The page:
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Opportunistic routing is being investigated to enable
the proliferation of low-cost wireless applications. A recent trend is looking at social structures, inferred from the social nature of human mobility, to bring messages close to a destination. To have a better picture of social structures, social-based opportunistic routing solutions should consider the dynamism of users’ behavior resulting from their daily routines. We address this challenge by presenting dLife, a routing algorithm able to capture thedynamics of the network represented by time-evolving social ties between pair of nodes. Experimental results based on synthetic mobility models and real human traces show that dLife has better delivery probability, latency, and cost than proposals based on social structures.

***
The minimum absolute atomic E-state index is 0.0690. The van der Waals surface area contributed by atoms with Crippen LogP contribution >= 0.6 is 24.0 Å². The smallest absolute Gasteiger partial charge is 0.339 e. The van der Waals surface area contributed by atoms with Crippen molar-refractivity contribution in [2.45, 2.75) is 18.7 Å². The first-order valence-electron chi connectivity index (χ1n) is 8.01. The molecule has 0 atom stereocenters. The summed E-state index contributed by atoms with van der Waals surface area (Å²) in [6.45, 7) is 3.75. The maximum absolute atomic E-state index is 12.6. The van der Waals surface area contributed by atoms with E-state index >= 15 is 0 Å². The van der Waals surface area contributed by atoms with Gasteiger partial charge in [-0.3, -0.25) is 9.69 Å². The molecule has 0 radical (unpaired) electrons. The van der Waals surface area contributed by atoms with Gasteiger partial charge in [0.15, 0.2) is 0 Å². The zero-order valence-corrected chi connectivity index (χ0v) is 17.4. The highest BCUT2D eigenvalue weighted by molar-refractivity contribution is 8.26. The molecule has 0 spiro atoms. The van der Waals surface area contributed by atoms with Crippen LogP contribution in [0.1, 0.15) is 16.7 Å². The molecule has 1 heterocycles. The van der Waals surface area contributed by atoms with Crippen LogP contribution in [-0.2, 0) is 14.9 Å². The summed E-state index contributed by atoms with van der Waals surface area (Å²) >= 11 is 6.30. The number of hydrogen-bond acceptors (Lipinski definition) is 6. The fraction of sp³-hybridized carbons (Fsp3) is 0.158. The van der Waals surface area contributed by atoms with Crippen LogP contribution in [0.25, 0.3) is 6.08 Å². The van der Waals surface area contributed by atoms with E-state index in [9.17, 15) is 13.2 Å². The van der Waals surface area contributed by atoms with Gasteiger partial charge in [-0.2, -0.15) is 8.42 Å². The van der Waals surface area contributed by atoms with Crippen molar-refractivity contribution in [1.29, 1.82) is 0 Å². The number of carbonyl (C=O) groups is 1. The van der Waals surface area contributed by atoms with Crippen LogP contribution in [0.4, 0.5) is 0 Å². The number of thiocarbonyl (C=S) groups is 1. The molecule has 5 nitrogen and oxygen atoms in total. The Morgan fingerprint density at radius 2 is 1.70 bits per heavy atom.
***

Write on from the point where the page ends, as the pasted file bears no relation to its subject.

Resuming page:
This presentation was given in the 6th IEEE WoWMoM Workshop on Autonomic and Opportunistic Communications (AOC 2012), on June 25th, 2012 in San Francisco, USA.